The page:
Law 531: Legal Forms of Business

Legal Forms of Business
When considering the preferred legal form of business, it comes down to the level of liability, the size of the business and the number of owners or shareholders that will be involved.   It is important to consider that with the increased size of a business and the increase in the number of owners, the decision-making process becomes more complex.   The level of liability for the owners decreases as the owners no longer are liable for the losses and gains of the business within larger legal forms of business.  
Of the legal forms of business; sole proprietorship, partnership, limited liability partnership, limited liability company, S corporation, franchise, and corporate; some businesses may only qualify to be classified as one or two of the legal forms of business, making the decision easier for the owners to choose.

Sole proprietorship:
A sole proprietorship is a for-profit business owned by one person who may operate the business alone or employ others.   The sole proprietor of the business is responsible for assets, losses, and debts.   There is also no legal distinction between the sole proprietor and the business (Cheeseman, 2012).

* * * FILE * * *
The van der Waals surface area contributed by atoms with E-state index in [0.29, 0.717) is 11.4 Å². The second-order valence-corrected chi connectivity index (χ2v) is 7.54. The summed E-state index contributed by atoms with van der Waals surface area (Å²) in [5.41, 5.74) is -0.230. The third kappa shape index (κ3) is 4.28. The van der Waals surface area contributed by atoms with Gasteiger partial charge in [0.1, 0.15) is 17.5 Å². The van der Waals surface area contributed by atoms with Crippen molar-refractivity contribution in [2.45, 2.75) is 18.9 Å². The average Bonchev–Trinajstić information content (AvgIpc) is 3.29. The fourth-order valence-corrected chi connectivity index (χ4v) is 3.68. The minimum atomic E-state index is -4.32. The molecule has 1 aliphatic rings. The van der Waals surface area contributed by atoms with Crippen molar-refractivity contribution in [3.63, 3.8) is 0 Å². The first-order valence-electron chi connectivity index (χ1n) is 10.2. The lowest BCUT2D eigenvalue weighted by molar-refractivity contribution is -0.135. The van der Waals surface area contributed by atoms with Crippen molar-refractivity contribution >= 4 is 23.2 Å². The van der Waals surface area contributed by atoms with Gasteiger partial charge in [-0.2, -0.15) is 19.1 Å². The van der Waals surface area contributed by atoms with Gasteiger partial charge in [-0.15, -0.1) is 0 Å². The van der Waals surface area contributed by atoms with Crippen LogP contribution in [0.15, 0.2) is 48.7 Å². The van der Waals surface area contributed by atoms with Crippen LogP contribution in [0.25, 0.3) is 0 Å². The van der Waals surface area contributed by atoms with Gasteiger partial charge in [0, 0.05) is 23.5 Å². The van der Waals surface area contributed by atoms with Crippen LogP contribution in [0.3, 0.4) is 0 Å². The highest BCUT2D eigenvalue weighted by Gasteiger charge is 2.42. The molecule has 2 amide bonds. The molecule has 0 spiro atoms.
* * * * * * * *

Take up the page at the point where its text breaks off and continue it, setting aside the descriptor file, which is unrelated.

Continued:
A small business, such as a coffee shop would be a prime candidate for a sole proprietorship.   The owner could run the coffee shop alone or employ others to operate the business.   A sole proprietorship can be more difficult to raise long-term capital for, because of unlimited liability and that the business depends on the health of the owner.   An investor takes on a higher risk when funding a large amount for a sole proprietorship. This type of business has low overhead and startup costs associated with opening and operating it, making it easier to secure the minimal capital necessary (Cheeseman, 2012).

A partnership is a business owned by two or more individuals who each have unlimited liability for the assets, losses, and debts incurred by the business. The losses and gains are...